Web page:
CIARA outperforms existing methods for rare cell type identification

We tested the performance of CIARA against several existing methods currently available to detect rare cell types from scRNA-seq datasets: GiniClust (Tsoucas and Yuan, 2018; Dong and Yuan, 2020), CellSIUS (Wegmann et al., 2019), FiRE (Jindal et al., 2018), RaceID (Herman et al., 2018) and GapClust (Fa et al., 2021). All these methods provide clusters of rare cells as output. As for CIARA, a list of rare cell type markers is also provided by GiniClust and CellSIUS. CellSIUS requires data partitioning in clusters as input, whereas all other algorithms do not. The features of the algorithms are summarized in Fig. 2A. We evaluated performance by quantifying the agreement between the classification of rare cells obtained with each method and the ground truth classification using Matthew's correlation coefficient (MCC; see Materials and Methods).

Fig. 2.

CIARA outperforms existing methods for detecting rare cell types. (A) Table listing the methods for rare cell type identification that we benchmarked CIARA against. Specific features of each approach are indicated. (B) Table summarizing the data sets and results of the benchmarking analysis. The last column shows the values of the Matthews Correlation Coefficient (MCC) computed between the group of rare cells identified by each method and the ground truth. (C) MCC computed for the PGC group of cells present in the human gastrula data (Tyser et al., 2021b). (D) Heatmap showing the ranking (in natural log scale) of four PGC markers (rows) obtained by four methods (columns).

Fig. 2.

CIARA outperforms existing methods for detecting rare cell types. (A) Table listing the methods for rare cell type identification that we benchmarked CIARA against. Specific features of each approach are indicated. (B) Table summarizing the data sets and results of the benchmarking analysis. The last column shows the values of the Matthews Correlation Coefficient (MCC) computed between the group of rare cells identified by each method and the ground truth. (C) MCC computed for the PGC group of cells present in the human gastrula data (Tyser et al., 2021b). (D) Heatmap showing the ranking (in natural log scale) of four PGC markers (rows) obtained by four methods (columns).

To make the comparison as fair as possible and minimize the effects of confounding factors due to, for example, the use of sub-optimal parameter settings, we ran a first series of tests on the datasets included in the papers where the alternative algorithms were introduced. The results of this benchmarking analysis are illustrated in Fig. 2B, and they show that CIARA generally outperforms the other algorithms (see also Materials and Methods; Fig. S3A-G). Specifically, CIARA tends to find fewer false positives, requires less manual curation (e.g. a manual merging of clusters), and can robustly detect extremely rare cell types (e.g. with n=3; see Materials and Methods).

We also ran all algorithms on a recently published scRNA-seq dataset that comprises 1195 cells from a human gastrula (Tyser et al., 2021b). A small population of seven primordial germ cells (PGCs) was identified within this dataset, which is marked by the expression of previously known PGC markers (NANOS3, NANOG, DPPA5, SOX17). However, PGCs have markers in common with other cell types, such as SOX17 and ETV4 (marking endodermal cells), which complicates the identification of PGCs with unsupervised methods.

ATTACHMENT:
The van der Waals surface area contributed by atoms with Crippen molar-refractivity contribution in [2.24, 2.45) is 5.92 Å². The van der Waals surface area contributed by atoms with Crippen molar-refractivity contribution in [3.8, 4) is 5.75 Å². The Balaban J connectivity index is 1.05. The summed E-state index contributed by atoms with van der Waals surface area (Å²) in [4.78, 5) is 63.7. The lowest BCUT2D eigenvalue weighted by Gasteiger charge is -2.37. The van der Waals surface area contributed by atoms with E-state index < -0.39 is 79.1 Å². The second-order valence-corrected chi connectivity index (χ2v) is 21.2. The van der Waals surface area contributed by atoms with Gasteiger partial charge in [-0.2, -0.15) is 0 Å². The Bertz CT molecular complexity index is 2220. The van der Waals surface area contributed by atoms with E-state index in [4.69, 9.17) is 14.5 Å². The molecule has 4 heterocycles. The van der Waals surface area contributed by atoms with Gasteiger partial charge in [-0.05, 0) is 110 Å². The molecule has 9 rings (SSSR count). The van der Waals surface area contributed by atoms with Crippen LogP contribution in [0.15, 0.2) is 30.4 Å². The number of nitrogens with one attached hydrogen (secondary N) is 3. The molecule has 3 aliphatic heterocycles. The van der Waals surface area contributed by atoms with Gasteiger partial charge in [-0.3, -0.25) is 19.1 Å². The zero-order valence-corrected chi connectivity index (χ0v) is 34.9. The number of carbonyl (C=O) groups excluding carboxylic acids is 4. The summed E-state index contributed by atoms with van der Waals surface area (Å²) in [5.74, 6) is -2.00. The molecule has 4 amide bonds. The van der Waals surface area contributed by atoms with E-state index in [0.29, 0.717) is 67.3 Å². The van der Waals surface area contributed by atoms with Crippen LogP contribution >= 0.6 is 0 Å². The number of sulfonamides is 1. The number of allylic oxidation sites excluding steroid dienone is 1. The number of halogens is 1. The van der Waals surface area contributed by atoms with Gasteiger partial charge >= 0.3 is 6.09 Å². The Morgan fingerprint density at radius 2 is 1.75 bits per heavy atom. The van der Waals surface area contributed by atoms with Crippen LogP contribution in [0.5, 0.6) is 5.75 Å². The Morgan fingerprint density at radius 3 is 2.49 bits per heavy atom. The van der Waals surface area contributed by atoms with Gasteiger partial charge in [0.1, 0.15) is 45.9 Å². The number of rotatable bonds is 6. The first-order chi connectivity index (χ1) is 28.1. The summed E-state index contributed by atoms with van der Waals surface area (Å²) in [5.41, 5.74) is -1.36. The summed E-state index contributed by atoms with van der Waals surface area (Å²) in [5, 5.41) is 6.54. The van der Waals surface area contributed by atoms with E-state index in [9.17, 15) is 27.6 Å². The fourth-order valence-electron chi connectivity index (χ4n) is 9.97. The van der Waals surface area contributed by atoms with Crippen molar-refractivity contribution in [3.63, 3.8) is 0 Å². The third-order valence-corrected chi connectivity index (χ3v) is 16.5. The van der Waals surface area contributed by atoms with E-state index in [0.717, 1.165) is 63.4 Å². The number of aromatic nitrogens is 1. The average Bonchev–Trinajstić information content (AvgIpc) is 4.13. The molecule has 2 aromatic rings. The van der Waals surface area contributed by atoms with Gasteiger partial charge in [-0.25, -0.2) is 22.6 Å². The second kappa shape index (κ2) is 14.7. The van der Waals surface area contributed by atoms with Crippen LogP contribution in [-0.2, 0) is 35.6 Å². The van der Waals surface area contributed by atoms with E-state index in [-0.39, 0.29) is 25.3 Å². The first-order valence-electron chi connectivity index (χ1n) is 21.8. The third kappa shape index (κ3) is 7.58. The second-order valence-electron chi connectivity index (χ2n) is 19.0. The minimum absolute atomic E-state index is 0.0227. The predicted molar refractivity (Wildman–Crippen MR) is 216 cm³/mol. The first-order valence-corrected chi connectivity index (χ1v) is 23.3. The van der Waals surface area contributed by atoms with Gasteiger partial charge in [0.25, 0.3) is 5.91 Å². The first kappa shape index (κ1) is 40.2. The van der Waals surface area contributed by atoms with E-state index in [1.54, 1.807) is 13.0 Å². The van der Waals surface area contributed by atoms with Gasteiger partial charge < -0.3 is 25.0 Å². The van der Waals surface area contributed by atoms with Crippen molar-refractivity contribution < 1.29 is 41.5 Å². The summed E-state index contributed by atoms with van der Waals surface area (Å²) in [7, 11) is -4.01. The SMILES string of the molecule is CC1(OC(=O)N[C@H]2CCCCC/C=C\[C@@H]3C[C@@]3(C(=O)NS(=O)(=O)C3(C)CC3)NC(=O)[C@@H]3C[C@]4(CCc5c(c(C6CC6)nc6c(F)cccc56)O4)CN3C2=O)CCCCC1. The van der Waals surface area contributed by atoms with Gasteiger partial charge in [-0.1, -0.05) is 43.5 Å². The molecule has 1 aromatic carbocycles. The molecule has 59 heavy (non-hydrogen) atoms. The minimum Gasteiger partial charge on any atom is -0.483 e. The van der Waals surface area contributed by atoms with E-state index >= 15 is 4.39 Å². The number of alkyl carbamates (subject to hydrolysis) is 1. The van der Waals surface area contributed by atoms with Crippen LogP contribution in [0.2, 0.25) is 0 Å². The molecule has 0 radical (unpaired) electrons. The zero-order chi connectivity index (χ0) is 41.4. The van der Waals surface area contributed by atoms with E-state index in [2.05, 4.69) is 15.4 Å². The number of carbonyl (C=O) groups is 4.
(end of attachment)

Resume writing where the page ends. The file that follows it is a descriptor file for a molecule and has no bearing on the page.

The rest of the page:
CIARA detected a cluster including all seven PGCs, achieving an MCC=1 (see Materials and Methods). Conversely, all other algorithms achieved a lower MCC value (Fig. 2C; Fig. S3H,I; Materials and Methods).

In addition to the algorithms mentioned above, we ran three more algorithms on the human gastrula dataset: singleCellHayStack (Vandenbon and Diez, 2020), SAM (Tarashansky et al., 2019) and Triku (M Ascensión et al., 2022). Although not specifically designed for detecting rare cell types, these algorithms find genes that have a non-random distribution of expression values across cells. These approaches offer a valid alternative to standard differential expression analysis methods, but they tend to miss rare cell markers, as is seen with PGC markers (Fig. 2D; Materials and Methods).

Overall, these analyses show that CIARA performs better than alternative algorithms with respect to detecting rare cells in several published datasets, also in the most challenging situations when the rare cells share marker genes with more abundant cell types.

CIARA detects small changes in cell type composition in mESCs after retinoic acid treatment

Time-course scRNA-seq experiments are particularly suitable to the study of systems undergoing cell differentiation or reprogramming in order to capture and characterize cell types as they emerge, in vivo and in vitro (Griffiths et al., 2018).

In a recent study (Iturbide et al., 2021), we showed that low doses of retinoids induce the reprogramming of mESCs into 2CLCs, a cell type that resembles totipotent cells (Rodriguez-Terrones et al., 2018; Macfarlan et al., 2012). In particular, by performing a time-course experiment with scRNA-seq, we found that, although transcriptional changes are small within the first 12 h of treatment with retinoic acid (RA), after 48 h the cell type composition shows major changes: (1) the relative abundance of 2CLCs increases by ∼41% (from 2.6% to 44%) and (2) a small cluster of differentiating precursor cells (3%) is present.

However, when these transcriptional and cellular composition changes start to emerge and how long the RA treatment must be to produce any effects on cell fate decisions is unknown. Thus, we generated a new scRNA-seq dataset from mESCs following a 24 h RA treatment (Fig. 3A), and we analyzed the dataset with CIARA to determine changes in cell type composition.